At preliminary budget presentation to the Westminster City Council last week, city staff projected a $5.39 million general fund deficit for the 2015-16 fiscal year, a shortfall that has been exacerbated by legal fees from two major federal lawsuits against the city’s police department.
After a $1.5 million injection from its dwindling reserve funds, the deficit is roughly $3.8 million.
The city has relied heavily on reserve funds to make ends meet each year, since the state’s decision to eliminate redevelopment agencies in 2012 opened a $10.4 million hole in Westminster’s budget.
Earlier this year, city staff returned to the council for some last-minute budget adjustments that added $1.1 million to this year’s spending, due in part to settlements and legal fees from two major federal lawsuits against its Police Department.
The city has settled a suit brought by the owner of a Vietnamese bikini bar involved in a 2013 FBI loan sharking sting, who alleged that a Westminster police officer harassed and threatened her on behalf of a businessman to whom she owed money.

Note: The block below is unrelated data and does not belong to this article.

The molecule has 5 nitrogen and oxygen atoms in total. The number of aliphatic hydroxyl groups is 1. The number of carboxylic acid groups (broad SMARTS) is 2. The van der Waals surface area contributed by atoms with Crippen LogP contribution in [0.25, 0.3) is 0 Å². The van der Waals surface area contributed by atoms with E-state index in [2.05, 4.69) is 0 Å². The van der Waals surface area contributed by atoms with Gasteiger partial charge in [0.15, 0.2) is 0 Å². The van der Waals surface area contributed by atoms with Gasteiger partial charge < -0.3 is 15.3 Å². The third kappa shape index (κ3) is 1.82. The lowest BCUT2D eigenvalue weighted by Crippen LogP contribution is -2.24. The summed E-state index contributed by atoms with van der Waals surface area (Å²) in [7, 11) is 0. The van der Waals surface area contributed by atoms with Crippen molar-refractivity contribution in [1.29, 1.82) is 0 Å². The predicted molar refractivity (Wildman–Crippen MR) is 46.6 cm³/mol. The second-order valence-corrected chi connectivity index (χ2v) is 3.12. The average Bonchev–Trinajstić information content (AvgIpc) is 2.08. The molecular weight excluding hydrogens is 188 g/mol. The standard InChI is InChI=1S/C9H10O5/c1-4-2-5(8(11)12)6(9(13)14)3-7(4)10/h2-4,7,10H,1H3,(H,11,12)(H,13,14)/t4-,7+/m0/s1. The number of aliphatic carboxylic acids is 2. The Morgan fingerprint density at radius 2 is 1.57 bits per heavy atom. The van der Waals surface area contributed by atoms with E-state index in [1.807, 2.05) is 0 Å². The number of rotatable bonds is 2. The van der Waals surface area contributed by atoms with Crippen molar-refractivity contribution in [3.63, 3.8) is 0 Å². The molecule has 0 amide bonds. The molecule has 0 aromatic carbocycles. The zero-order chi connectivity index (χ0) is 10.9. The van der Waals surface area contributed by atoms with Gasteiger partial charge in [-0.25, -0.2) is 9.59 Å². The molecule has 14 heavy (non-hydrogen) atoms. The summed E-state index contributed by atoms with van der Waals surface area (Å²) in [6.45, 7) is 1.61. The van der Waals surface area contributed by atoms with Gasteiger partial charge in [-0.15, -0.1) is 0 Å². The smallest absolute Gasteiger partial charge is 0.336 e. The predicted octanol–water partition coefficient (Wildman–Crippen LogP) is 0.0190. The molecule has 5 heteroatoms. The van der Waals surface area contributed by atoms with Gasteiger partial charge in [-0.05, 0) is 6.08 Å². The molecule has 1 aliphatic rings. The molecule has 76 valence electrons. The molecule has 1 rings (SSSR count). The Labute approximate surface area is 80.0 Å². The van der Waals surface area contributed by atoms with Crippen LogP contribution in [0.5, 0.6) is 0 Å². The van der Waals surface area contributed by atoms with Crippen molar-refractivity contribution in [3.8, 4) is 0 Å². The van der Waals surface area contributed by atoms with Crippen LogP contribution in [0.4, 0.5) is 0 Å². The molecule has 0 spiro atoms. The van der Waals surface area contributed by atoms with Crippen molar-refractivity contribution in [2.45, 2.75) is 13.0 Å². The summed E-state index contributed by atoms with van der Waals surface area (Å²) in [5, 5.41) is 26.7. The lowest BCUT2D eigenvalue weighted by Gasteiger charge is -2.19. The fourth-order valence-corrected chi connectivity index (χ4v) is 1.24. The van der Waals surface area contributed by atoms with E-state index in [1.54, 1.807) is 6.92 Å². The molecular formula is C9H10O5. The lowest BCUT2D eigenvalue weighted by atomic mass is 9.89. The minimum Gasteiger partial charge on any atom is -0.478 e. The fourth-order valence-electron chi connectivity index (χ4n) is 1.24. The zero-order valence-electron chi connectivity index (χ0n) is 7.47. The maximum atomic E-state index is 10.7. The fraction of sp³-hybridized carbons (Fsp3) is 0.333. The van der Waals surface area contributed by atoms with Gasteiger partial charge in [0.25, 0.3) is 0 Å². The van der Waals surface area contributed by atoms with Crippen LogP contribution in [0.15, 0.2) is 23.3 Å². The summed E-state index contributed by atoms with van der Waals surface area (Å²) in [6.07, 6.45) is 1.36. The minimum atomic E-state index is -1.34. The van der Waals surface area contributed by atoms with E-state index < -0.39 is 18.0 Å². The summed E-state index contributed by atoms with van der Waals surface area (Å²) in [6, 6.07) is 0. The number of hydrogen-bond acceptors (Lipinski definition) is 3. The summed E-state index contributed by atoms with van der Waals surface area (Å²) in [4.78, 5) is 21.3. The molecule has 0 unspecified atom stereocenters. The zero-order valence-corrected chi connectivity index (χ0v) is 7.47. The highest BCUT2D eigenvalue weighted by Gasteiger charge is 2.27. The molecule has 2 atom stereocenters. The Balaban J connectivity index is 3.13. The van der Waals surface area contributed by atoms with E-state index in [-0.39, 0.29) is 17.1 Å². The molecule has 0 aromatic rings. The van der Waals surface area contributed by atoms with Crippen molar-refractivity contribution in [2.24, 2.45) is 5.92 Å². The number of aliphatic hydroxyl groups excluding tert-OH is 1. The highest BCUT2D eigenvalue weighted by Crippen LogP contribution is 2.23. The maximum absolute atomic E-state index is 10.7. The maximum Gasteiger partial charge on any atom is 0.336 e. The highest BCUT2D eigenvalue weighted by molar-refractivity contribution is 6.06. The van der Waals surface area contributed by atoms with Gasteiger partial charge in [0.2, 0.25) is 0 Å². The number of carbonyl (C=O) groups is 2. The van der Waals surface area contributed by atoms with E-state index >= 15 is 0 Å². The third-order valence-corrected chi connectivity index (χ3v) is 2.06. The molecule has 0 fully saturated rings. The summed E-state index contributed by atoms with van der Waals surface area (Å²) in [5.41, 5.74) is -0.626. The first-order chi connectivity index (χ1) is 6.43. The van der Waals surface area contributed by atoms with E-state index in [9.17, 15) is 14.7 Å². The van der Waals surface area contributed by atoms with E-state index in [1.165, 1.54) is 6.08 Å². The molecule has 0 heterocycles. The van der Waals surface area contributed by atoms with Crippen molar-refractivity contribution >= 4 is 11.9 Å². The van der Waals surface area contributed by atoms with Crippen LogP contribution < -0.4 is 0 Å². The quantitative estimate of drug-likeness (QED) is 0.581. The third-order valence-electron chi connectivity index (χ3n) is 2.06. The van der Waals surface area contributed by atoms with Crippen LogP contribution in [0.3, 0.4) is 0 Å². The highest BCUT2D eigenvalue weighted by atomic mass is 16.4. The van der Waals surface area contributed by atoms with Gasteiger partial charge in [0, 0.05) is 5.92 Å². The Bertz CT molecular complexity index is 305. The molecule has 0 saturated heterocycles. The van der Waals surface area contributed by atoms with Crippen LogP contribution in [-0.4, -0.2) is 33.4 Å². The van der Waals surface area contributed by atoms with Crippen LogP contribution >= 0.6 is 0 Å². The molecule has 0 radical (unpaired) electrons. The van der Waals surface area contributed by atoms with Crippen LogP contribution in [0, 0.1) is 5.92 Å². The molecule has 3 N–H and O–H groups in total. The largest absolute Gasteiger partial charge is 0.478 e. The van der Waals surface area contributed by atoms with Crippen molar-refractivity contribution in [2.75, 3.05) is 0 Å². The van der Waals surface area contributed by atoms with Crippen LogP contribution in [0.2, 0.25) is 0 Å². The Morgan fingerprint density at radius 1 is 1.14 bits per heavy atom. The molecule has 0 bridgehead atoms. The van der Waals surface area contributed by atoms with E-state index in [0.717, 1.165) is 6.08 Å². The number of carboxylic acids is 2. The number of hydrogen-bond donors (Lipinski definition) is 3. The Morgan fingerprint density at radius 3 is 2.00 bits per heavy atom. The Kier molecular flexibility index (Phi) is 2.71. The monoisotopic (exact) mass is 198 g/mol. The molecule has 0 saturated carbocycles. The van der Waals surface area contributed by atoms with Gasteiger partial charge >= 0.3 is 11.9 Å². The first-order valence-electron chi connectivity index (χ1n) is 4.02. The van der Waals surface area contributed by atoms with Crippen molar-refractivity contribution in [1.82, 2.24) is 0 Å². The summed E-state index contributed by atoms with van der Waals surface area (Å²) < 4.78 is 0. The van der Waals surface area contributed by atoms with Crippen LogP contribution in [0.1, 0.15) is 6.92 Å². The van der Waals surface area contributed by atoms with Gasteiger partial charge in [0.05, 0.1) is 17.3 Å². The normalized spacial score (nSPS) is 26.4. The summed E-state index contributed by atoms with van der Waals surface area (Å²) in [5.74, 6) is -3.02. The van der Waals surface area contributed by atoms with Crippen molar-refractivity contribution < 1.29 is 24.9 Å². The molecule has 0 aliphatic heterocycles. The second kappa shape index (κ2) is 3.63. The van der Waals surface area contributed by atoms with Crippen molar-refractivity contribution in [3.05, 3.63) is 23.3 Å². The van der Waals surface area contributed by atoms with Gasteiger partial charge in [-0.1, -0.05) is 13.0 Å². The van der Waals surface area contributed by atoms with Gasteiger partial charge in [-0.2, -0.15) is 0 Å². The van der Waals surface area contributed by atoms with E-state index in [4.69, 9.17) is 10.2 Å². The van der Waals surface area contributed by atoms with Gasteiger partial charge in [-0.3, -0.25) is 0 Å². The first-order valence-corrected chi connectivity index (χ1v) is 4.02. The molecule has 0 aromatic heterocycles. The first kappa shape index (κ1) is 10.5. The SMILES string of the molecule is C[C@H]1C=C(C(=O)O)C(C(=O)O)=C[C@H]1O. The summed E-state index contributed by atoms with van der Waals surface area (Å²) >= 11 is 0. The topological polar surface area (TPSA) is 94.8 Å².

The other suit brought in 2011 by three Latino police officers alleging discriminatory practices within the department.
Although city revenues have come in $1.13 million above initial projections, sales tax revenue took a hit due in part to the loss of a large recreational vehicle business and little growth in the city’s retail sector, according to former Administrative Services Director Michael Solorza, who has since left the city.
Although a Costco and new RV business are expected to open in the future, economic data suggests a slow and shallow recovery, according to the presentation.
View the full presentation here.
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